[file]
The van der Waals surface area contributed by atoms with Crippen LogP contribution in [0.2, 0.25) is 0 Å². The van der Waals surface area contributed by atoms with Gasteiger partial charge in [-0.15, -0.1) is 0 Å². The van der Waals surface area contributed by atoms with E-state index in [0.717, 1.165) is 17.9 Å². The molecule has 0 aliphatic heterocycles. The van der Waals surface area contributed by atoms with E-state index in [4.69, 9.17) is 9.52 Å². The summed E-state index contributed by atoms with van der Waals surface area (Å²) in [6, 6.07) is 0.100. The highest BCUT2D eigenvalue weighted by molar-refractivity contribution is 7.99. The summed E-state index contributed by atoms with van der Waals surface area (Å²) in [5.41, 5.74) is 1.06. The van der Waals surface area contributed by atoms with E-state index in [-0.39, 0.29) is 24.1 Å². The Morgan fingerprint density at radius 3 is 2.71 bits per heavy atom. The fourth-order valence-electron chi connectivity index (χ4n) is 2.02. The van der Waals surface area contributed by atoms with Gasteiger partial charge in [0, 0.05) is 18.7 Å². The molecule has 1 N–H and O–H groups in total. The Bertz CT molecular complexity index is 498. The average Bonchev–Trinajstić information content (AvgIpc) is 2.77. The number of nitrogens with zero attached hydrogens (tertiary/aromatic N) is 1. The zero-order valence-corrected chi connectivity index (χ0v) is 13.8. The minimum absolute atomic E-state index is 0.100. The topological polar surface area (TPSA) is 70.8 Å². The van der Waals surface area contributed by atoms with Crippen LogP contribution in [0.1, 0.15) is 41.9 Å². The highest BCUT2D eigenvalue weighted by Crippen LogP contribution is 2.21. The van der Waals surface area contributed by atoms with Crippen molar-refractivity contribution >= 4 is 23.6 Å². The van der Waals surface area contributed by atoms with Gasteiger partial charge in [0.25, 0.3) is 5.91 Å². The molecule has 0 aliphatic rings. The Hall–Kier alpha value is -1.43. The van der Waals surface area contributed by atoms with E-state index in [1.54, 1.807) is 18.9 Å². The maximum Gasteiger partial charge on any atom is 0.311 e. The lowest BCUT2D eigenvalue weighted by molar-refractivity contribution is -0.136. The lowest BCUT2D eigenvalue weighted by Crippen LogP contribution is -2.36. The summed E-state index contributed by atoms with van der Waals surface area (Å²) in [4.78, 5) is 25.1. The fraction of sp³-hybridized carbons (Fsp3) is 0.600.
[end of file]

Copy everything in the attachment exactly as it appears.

The van der Waals surface area contributed by atoms with Crippen LogP contribution in [0.2, 0.25) is 0 Å². The van der Waals surface area contributed by atoms with Gasteiger partial charge in [-0.15, -0.1) is 0 Å². The van der Waals surface area contributed by atoms with E-state index in [0.717, 1.165) is 17.9 Å². The molecule has 0 aliphatic heterocycles. The van der Waals surface area contributed by atoms with E-state index in [4.69, 9.17) is 9.52 Å². The summed E-state index contributed by atoms with van der Waals surface area (Å²) in [6, 6.07) is 0.100. The highest BCUT2D eigenvalue weighted by molar-refractivity contribution is 7.99. The summed E-state index contributed by atoms with van der Waals surface area (Å²) in [5.41, 5.74) is 1.06. The van der Waals surface area contributed by atoms with E-state index in [-0.39, 0.29) is 24.1 Å². The Morgan fingerprint density at radius 3 is 2.71 bits per heavy atom. The fourth-order valence-electron chi connectivity index (χ4n) is 2.02. The van der Waals surface area contributed by atoms with Gasteiger partial charge in [0, 0.05) is 18.7 Å². The molecule has 1 N–H and O–H groups in total. The Bertz CT molecular complexity index is 498. The average Bonchev–Trinajstić information content (AvgIpc) is 2.77. The number of nitrogens with zero attached hydrogens (tertiary/aromatic N) is 1. The zero-order valence-corrected chi connectivity index (χ0v) is 13.8. The minimum absolute atomic E-state index is 0.100. The topological polar surface area (TPSA) is 70.8 Å². The van der Waals surface area contributed by atoms with Crippen LogP contribution in [0.1, 0.15) is 41.9 Å². The highest BCUT2D eigenvalue weighted by Crippen LogP contribution is 2.21. The van der Waals surface area contributed by atoms with Crippen molar-refractivity contribution >= 4 is 23.6 Å². The van der Waals surface area contributed by atoms with Gasteiger partial charge in [0.25, 0.3) is 5.91 Å². The molecule has 0 aliphatic rings. The Hall–Kier alpha value is -1.43. The van der Waals surface area contributed by atoms with E-state index in [1.54, 1.807) is 18.9 Å². The maximum Gasteiger partial charge on any atom is 0.311 e. The lowest BCUT2D eigenvalue weighted by molar-refractivity contribution is -0.136. The lowest BCUT2D eigenvalue weighted by Crippen LogP contribution is -2.36. The summed E-state index contributed by atoms with van der Waals surface area (Å²) in [4.78, 5) is 25.1. The fraction of sp³-hybridized carbons (Fsp3) is 0.600.